View Full Version : Origins of Crud and Scram
10-10-2000, 09:34 AM
In the parlence of nuclear power, CRUD is an acronym of Chalk River Unidentified Deposits and SCRAM is Safety Control Rod Axe Man. My question is whether or not these terms were in the everyday lexicon already or did they spring out of the nuclear arena. Is there evidence of these terms being used before WWII?
10-10-2000, 10:06 AM
Collins English Dictionary
1. a sticky substance, esp. when dirty and encrusted
2. an undesirable residue from a process, esp. one inside a nuclear reactor
.... C14: earlier form of CURD.
vb. ...informal. to go away hastily, get out.
C20 shorted from scramble
1. an emergency shutdown of a nuclear reactor
2. (of a nuclear reactor) to shut down or be shut down in an emergency C20 perhaps from scram (1)
(Collins English Dictionary)
It looks as though the nuclear power people were deliberately making acronyms to fit already existing words.
10-10-2000, 10:45 AM
A bit off topic, but does anybody know for sure about the "Safety Control Rod Axe Man" thing? I'm not entirely convinced it's true, but a lot of people seem to think it is. The Jargon File entry for "scram switch" is skeptical of this origin but does not say for sure, and I couldn't find anything about it on Snopes.
The reason I want to know is that I work at a research reactor and the SCRAM story is part of the standard spiel we give during tours, and I don't want to be spreading an urban legend.
10-10-2000, 11:00 AM
Bobort, I'm not sure if you are asking whether the acronym derivation of "scram" makes sense, or whether the word predates the nuclear industry. But it seems that the verb "scram" would predate the specialised acronym (which does sound a bit contrived). Meriam-Webster online thinks that the verb "scram" ("go away! You're not wanted here.) dates from circa 1928, and I'm sorry, but it freaked out and gave up when I wanted the noun "scram".
FWIW, I'd think that the word would be about that age (or older) if it comes from "scramble" as WW1 aircraft chappies were forever "scrambling" (if kids' stories/film are to be believed). Oh, maybe disregard the last bit then!
10-10-2000, 11:36 AM
FWIW I used to teach a class in reactor physics for the navy. In the instructors guide there was a section of "oolies" or interest builders. The origins of scram and crud (as far as nuclear power terms) were presented in there as Safety Control Rod Axe Man and Chalk River Unidentified Deposits complete with backgroud stories. The explanations seemed plausable and I never went out of my way to investigate them for accuracy. I suppose it wouldn't be the first time that UL got mixed in with otherwise credible material, so anything's possible.
I was pretty sure that scram predated the U of Chicago's experiment but I'm still not sure about CRUD.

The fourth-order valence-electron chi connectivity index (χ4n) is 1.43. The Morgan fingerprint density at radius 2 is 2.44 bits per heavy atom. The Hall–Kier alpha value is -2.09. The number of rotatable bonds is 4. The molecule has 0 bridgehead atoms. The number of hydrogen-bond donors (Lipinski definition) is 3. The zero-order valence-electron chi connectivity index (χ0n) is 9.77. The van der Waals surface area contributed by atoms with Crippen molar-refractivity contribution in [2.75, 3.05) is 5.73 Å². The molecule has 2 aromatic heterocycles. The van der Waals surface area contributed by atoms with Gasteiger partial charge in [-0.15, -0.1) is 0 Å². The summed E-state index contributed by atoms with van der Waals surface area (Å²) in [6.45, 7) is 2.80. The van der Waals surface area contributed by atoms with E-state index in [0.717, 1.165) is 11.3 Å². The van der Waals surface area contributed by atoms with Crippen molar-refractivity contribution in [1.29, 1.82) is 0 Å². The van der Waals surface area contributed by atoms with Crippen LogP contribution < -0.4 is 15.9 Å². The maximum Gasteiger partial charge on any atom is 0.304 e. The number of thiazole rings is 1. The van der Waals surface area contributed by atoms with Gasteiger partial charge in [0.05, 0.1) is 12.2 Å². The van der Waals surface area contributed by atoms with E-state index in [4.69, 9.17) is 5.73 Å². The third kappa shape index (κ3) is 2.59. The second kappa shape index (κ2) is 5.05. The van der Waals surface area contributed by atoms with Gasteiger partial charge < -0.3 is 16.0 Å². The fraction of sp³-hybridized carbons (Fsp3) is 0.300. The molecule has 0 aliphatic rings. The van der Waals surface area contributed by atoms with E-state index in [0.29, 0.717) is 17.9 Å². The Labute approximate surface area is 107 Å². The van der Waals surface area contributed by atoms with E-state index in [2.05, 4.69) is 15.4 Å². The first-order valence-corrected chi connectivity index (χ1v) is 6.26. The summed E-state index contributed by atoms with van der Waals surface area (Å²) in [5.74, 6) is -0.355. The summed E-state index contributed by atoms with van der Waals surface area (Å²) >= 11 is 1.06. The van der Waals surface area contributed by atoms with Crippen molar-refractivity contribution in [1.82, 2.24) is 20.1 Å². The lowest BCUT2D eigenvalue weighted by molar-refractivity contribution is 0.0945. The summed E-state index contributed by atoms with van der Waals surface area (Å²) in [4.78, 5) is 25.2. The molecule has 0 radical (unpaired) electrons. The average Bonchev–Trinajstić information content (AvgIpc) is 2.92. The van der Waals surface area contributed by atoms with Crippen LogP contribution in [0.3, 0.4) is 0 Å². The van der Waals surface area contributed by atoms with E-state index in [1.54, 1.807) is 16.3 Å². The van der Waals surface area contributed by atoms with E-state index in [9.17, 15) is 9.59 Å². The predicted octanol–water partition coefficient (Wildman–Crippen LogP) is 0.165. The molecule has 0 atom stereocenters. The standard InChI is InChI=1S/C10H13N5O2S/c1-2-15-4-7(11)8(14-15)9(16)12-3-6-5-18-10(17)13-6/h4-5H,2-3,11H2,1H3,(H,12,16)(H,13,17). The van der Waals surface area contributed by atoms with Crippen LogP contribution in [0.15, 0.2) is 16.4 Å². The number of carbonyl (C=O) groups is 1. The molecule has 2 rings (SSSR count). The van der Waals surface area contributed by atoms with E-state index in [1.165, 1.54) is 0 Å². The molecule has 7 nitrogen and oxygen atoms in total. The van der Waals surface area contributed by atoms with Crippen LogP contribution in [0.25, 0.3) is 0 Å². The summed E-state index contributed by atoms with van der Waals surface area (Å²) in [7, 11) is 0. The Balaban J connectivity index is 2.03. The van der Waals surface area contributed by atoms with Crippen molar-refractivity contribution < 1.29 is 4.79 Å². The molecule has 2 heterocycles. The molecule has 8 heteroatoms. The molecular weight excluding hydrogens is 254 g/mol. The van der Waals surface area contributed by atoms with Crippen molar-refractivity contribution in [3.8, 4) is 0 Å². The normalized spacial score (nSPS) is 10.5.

10-10-2000, 11:38 AM
Sorry about being ambiguous. I want to know whether SCRAM, as used in the nuclear industry, was indeed coined as an acronym of "Safety Control Rod Axe Man" by the people working on the Chicago pile in the '40s. The standard story goes like this:
The first nuclear reactor was built under a squash court at the University of Chicago by Enrico Fermi et al in (I forget what year exactly). [So far this is verifiably true] As a safety measure, they had a special control rod that was suspended out of the core by a rope; this control rod, if inserted, would bring the reactor subcritical. There was a person with an axe (usu. said to be a grad student) standing by the rope ready to cut it in an emergency. This person was called the Saety Control Rod Axe Man, and the signal to cut the rope was the word SCRAM.
The part about the control rod on a rope is at least plausible, but the acronym sounds contrived. What I specifically would like to know is 1) was the setup at the Chicago pile as described? 2) did they in fact use the word scram? 3) if so, did they choose it based on this acronym, or did somebody invent the acronym after the fact? If scram was a pre-existing word, its use in the nuclear industry could still be consistent with the story, but I doubt the above story is entirely accurate.
According to the OED
Crud is an obsolete and dialect form of "curd", in which case it seems to have had something like its present meaning for several centuries. The meaning of "undesirable impurity" or "foreign matter" seems only to date from about 1950 and seems to be connected to the nuclear power industry. My WAG is that the nuclear CRUD acronym was devised to reflect an existing usage and in doing so, reinforced it.
Scram clearly predates the advent of nuclear power since the earliest quote is from 1928 (other quotes, all pre-war are from Punch, D L Sayers and Nancy Mitford). The Dictionary suggests that it is probably an abbreviation of "scramble" but might be related to the German schrammen, to go, depart or run away.
10-10-2000, 01:21 PM
Can I do a tiny hijack to ask Squid Vicious how the word "oolies" for interest-builders came about? Maybe it is in common use, and I just haven't heard it.
10-11-2000, 08:33 AM
I really have no idea where oolies came from. I've never heard it used outside the Navy, but within the navy (or at least the nuclear navy) it's used quite extensively.
Other strange idioms from the navy:
gedunk -candy or snacks
whamadyne -used as in "super whamadyne air compressor", etc.
zarf -cup holder
There are others I can't recall right now.
10-11-2000, 09:08 AM
"Zarf" at least is a real word (a cupholder for those glass cups one sometimes uses) Apparently from an Arabic word for container or sheath.
New world government policy announcement: should world peace ever break out, certain naval/military service people can be employed as a public neologism department, to be named "oolies". I imagine there will be plenty of time to construct an acronym to fit!
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